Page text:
All Hail, Emperor Zuckerberg

How Facebook’s IPO gives a stunning and unprecedented amount of power to its CEO.

Mark Zuckerberg
Mark Zuckerberg will have 57 percent of the voting rights after Facebook’s IPO.

Scott Olson/Getty Images.

When it goes public, Facebook will be conducting an experiment in corporate dictatorship nearly without precedent for such a large and high-profile company.

All large firms are, of course, run by powerful CEOs. And when the CEO is also a founder of the enterprise, his control tends to be magnified. But formally speaking, companies are owned by their shareholders and controlled by a board of directors that’s at least theoretically supposed to look out for shareholder interests. In practice, this is often difficult. If you look at Exxon Mobil, America’s largest company, you’ll see that no entity owns more than 4.19 percent of the company. What’s more, the owner in question—the Vanguard Group—is an investment management company, as are State Street, Black Rock, Bank of New York Mellon, and FMR—the next-largest shareholders. The five largest shareholders in Apple, our second-largest company, are FMR, Vanguard, State Street, T. Rowe Price, and Black Rock. That’s how big-time American companies generally work. Ownership is dispersed, and the biggest shareholders are investment companies that own large stakes in all big companies and have no particular sectoral expertise. Vanguard isn’t a mastermind of both electronics and oil, it’s just a giant pool of money that owns a chunk of all big American companies.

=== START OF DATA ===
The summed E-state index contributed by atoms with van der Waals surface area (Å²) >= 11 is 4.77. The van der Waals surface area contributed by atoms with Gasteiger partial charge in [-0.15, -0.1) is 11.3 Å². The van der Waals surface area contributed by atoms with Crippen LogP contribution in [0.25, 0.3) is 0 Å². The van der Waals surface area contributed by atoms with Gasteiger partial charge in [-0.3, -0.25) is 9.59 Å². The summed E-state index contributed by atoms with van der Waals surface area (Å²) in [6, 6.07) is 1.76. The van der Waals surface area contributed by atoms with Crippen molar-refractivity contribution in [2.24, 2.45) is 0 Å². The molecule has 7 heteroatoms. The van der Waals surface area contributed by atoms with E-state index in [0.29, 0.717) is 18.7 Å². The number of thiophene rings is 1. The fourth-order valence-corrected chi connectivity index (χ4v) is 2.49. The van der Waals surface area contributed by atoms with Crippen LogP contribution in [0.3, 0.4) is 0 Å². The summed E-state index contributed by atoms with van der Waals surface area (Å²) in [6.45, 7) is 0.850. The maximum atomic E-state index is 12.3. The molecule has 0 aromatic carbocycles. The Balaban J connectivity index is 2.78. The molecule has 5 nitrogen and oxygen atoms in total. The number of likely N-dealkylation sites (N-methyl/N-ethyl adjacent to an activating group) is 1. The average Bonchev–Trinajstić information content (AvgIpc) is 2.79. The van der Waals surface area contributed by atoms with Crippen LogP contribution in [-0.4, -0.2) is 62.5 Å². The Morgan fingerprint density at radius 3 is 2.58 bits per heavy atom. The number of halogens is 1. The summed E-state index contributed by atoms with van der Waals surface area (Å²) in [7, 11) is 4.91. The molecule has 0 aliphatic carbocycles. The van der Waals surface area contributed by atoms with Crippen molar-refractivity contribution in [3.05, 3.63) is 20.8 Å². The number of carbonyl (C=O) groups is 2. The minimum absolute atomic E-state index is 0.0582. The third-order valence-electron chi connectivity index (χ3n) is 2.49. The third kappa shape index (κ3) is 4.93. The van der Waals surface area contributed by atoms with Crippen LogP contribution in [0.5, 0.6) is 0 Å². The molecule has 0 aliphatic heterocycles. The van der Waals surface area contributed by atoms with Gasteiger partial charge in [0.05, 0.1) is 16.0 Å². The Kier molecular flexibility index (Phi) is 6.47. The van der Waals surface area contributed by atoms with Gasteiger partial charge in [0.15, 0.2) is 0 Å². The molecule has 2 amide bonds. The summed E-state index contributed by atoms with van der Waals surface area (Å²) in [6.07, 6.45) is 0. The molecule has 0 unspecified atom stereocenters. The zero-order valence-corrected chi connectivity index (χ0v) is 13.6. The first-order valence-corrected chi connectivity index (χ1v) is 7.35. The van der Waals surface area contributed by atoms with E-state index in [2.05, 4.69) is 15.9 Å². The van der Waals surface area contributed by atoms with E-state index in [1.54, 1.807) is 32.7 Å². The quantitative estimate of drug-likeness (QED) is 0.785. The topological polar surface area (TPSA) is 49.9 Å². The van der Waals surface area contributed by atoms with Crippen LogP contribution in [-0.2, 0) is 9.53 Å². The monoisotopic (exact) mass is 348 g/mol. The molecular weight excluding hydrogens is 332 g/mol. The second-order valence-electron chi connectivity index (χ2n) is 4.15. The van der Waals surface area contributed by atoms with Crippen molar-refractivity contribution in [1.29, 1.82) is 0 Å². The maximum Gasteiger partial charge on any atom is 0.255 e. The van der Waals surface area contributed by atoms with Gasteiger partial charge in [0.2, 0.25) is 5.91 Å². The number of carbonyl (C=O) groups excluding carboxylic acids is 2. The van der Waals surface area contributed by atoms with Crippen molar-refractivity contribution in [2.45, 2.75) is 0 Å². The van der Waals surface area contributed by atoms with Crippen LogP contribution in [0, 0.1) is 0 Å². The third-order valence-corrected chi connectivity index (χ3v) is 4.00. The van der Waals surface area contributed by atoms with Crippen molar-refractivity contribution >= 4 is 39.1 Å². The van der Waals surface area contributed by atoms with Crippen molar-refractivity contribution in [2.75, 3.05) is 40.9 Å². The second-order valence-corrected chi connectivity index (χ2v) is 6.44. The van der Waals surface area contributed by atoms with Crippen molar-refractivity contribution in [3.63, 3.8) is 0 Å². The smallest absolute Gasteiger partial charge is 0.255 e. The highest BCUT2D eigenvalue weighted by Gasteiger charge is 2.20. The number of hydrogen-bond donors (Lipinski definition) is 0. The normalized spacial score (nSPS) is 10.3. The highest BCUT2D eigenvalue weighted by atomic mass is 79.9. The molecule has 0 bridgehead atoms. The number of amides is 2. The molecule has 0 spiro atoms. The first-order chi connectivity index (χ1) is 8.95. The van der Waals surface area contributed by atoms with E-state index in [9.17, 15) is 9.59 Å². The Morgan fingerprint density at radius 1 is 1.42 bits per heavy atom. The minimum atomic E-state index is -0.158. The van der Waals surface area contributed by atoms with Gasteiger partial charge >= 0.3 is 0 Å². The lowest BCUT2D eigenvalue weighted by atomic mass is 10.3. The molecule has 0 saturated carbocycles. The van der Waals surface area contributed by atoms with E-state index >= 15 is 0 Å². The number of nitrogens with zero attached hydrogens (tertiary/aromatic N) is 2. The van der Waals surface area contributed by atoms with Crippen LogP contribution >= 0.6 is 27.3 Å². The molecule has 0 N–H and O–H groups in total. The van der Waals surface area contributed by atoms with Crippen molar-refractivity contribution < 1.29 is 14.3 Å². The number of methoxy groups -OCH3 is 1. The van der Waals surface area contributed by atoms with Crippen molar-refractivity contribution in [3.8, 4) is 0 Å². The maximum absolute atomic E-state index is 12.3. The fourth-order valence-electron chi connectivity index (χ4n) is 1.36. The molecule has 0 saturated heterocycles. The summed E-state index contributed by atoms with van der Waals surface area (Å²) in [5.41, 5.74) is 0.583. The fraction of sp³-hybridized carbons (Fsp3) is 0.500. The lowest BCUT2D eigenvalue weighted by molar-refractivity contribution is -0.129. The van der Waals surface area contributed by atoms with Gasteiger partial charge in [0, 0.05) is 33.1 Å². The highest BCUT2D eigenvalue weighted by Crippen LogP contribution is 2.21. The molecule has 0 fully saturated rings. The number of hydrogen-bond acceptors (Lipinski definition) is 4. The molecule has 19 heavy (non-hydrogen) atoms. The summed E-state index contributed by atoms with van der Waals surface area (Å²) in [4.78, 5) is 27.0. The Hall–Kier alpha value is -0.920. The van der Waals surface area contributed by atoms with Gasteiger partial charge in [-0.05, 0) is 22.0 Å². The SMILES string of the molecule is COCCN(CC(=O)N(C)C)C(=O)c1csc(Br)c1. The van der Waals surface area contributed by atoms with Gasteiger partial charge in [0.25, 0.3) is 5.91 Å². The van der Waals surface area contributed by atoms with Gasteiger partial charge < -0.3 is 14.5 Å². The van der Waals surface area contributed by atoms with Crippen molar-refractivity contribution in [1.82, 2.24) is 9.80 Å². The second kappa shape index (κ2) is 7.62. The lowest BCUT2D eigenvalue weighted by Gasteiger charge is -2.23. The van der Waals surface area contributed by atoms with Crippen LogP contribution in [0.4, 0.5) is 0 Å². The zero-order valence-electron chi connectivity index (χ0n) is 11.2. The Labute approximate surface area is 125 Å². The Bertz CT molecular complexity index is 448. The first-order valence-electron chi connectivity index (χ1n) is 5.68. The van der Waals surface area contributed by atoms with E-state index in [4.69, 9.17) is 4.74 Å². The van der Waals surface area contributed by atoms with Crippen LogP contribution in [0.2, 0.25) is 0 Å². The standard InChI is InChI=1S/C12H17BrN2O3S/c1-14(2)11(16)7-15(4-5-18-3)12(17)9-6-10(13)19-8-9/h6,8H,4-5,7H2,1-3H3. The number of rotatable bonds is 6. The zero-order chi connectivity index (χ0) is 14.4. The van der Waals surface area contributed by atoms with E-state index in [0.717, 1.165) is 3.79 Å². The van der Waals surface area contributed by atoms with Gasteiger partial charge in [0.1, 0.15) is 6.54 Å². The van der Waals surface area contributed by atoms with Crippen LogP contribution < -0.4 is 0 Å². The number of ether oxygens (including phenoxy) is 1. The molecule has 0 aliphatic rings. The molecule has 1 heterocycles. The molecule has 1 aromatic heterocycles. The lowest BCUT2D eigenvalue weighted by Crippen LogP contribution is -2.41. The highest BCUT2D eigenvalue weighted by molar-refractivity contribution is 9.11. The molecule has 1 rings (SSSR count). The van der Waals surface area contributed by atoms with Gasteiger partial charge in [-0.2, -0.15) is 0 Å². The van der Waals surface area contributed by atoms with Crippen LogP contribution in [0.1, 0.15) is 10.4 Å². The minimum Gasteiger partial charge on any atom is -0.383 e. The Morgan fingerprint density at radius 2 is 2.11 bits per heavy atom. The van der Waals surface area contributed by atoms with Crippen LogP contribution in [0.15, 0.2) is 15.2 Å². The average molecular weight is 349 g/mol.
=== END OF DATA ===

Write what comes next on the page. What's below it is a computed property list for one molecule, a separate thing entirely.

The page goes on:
It is this distributed ownership that gives rise to a classic problem of American corporate governance: Shareholder interests are so diffuse that it’s hard for shareholders to exert influence on boards that are largely controlled by CEOs and their allies.

Facebook plans to take this idea to its extreme conclusion. It will sweep all the subtle elements of this aside and straightforwardly tell you that no many how many Facebook shares you and anyone else sweep up, it’s Mark Zuckerberg’s company.